Established in 1979 and listed in 1996, Kossan Rubber Industries Berhad manufactures gloves, technical rubber products, and cleanroom products such as personal protective equipment, face masks, and safety shoes. It is primarily a glove player with an annual manufacturing capacity of 29 billion pieces of gloves. The majority of its gloves are exported to the developed markets of the U.S., Eurozone, and Asia Pacific.
The Malaysian Rubber Glove Manufacturers Association projects the global glove demand to reach 345 billion pieces in 2020. The market share of Malaysia, Thailand, and China in the glove industry is expected to be 65%, 18%, and 9% respectively.
Kossan is one of the ‘big four’ glove players in Malaysia alongside Top Glove, Hartalega, and Supermax which have largely benefited from COVID-19. Since the beginning of 2020, Kossan’s share price skyrocketed threefold from RM4.16 to RM12.08 year-to-date and its earnings multiple stands at 50.5 at the point of writing. At such a high P/E ratio, does Kossan’s business fundamentals justify such a high valuation?
Here are eight things I learned from the 2020 Kossan Rubber Industries AGM:
1. Kossan posted a 3.6% year-on-year increase in revenue to RM2.2 billion in 2019 because of stronger demand for gloves. Net profit improved 12.5% year-on-year as a result of improved manufacturing efficiency and effective cost controls.
Kossan is predominantly a glove original equipment manufacturing (OEM) player that derived more than 90% of its revenue in 2019 from this segment. Its own-brand gloves with higher margins accounted for the remaining revenue. It sells own-brand gloves to non-medical sectors only to avoid potential conflict of interests with its clients that operate in the medical sector. Each year, Kossan allocates approximately 5% of its net profit on research and development.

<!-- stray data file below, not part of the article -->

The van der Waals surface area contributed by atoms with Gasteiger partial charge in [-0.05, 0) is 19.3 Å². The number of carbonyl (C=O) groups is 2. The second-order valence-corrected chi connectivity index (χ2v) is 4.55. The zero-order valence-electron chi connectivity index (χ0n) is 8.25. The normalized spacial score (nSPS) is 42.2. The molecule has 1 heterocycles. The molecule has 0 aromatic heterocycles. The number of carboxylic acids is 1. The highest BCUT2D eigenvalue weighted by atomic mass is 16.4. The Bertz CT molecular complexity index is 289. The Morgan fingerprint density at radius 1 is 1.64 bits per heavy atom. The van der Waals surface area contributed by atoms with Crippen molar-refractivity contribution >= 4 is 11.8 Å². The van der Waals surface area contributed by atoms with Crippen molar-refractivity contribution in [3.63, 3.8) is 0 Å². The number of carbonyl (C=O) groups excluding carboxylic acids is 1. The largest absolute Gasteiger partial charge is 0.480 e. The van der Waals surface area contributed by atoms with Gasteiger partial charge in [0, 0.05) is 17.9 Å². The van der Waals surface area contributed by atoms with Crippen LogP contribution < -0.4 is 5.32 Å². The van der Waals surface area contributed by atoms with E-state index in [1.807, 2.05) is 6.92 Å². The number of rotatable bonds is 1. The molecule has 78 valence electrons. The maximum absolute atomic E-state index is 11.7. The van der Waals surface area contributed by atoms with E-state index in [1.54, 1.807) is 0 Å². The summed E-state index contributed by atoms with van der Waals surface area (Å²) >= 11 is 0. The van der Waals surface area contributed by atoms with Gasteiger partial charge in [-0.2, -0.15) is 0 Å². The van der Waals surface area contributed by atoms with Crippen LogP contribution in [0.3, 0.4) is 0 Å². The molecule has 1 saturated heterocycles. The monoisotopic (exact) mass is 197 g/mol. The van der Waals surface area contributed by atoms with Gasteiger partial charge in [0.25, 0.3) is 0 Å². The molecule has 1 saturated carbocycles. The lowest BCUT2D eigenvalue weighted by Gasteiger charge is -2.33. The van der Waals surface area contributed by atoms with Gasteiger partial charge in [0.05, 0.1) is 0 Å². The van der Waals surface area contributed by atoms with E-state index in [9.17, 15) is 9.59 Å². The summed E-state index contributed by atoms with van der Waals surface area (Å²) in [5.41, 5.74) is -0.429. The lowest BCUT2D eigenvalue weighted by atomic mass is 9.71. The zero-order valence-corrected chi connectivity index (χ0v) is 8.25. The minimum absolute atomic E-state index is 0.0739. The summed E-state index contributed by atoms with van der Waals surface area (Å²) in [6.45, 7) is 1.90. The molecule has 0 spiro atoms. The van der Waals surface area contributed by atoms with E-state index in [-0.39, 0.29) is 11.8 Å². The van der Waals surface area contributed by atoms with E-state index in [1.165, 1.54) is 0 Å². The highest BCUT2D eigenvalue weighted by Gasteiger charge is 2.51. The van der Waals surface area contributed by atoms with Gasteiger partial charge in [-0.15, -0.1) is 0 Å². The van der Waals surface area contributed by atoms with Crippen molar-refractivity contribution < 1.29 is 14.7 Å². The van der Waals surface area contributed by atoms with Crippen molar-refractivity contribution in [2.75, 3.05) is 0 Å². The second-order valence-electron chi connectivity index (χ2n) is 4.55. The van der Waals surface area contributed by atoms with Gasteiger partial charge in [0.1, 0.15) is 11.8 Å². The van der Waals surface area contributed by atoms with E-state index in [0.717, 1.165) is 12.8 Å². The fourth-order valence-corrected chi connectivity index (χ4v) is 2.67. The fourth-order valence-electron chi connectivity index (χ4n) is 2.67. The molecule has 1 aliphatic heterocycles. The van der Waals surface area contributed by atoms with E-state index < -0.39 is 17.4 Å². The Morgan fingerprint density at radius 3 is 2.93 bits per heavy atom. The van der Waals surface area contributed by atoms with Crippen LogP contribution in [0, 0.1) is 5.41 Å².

2. Annual dividend per share over the past five years was between 5.5 sen and 6.o sen. Kossan’s dividend payout over past five years was in-line with its dividend payout policy (i.e. to distribute at least 30% of its net profit to shareholders as dividends).
3. The COVID-19 pandemic triggered the panic buying of gloves which has caused the spike in demand for gloves. Minority Shareholder Watch Group (MSWG) raised its concern for a possible oversupply of gloves once the pandemic subsides. CEO Tan Sri Dato’ Lim Kuang Sia did not view it as an issue. He explained that the demand for gloves has been increasing at a rate of 8-10% each year on average in the past 20 years.
He also takes a slightly different view towards the barriers to entry to the mask and the glove industries. It takes a few months and at least two years to set up a mask and a glove factory respectively based on his experience. Therefore, it takes time for glove players to ramp up their manufacturing capacity. Once the pandemic is over, the demand for gloves may return to pre-pandemic levels. However, he also noted that awareness about the importance of wearing and changing gloves frequently has increased.